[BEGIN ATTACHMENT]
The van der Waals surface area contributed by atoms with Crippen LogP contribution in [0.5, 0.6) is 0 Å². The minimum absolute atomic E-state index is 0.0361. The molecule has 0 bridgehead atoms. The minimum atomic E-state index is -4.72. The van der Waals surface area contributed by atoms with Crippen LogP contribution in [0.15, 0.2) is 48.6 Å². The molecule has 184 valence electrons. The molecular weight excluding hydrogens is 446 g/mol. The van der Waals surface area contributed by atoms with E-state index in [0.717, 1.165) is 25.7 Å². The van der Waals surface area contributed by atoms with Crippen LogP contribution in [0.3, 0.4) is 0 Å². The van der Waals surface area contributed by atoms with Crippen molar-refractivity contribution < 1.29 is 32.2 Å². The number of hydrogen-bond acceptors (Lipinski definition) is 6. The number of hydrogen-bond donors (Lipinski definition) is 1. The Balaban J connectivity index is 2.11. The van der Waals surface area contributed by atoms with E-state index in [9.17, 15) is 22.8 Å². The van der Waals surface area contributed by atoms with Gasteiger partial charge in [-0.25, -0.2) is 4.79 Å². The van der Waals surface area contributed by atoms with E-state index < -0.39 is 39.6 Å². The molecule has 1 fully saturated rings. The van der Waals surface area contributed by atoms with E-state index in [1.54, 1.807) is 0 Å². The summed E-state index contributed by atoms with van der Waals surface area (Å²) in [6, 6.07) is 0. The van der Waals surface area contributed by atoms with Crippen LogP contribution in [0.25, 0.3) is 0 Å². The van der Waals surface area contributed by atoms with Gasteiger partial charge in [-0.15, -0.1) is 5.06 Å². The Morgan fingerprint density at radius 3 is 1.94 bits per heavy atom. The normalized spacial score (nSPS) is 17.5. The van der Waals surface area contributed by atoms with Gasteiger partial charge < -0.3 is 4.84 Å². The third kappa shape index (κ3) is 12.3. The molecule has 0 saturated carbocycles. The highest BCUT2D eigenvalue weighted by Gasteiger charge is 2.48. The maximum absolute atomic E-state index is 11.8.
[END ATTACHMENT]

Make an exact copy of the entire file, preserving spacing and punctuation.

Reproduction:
The van der Waals surface area contributed by atoms with Crippen LogP contribution in [0.5, 0.6) is 0 Å². The minimum absolute atomic E-state index is 0.0361. The molecule has 0 bridgehead atoms. The minimum atomic E-state index is -4.72. The van der Waals surface area contributed by atoms with Crippen LogP contribution in [0.15, 0.2) is 48.6 Å². The molecule has 184 valence electrons. The molecular weight excluding hydrogens is 446 g/mol. The van der Waals surface area contributed by atoms with E-state index in [0.717, 1.165) is 25.7 Å². The van der Waals surface area contributed by atoms with Crippen LogP contribution in [0.3, 0.4) is 0 Å². The van der Waals surface area contributed by atoms with Crippen molar-refractivity contribution < 1.29 is 32.2 Å². The number of hydrogen-bond acceptors (Lipinski definition) is 6. The number of hydrogen-bond donors (Lipinski definition) is 1. The Balaban J connectivity index is 2.11. The van der Waals surface area contributed by atoms with E-state index in [9.17, 15) is 22.8 Å². The van der Waals surface area contributed by atoms with Gasteiger partial charge in [-0.25, -0.2) is 4.79 Å². The van der Waals surface area contributed by atoms with E-state index < -0.39 is 39.6 Å². The molecule has 1 fully saturated rings. The van der Waals surface area contributed by atoms with E-state index in [1.54, 1.807) is 0 Å². The summed E-state index contributed by atoms with van der Waals surface area (Å²) in [6, 6.07) is 0. The van der Waals surface area contributed by atoms with Crippen LogP contribution in [0.25, 0.3) is 0 Å². The van der Waals surface area contributed by atoms with Gasteiger partial charge in [-0.15, -0.1) is 5.06 Å². The Morgan fingerprint density at radius 3 is 1.94 bits per heavy atom. The normalized spacial score (nSPS) is 17.5. The van der Waals surface area contributed by atoms with Gasteiger partial charge < -0.3 is 4.84 Å². The third kappa shape index (κ3) is 12.3. The molecule has 0 saturated carbocycles. The highest BCUT2D eigenvalue weighted by Gasteiger charge is 2.48. The maximum absolute atomic E-state index is 11.8.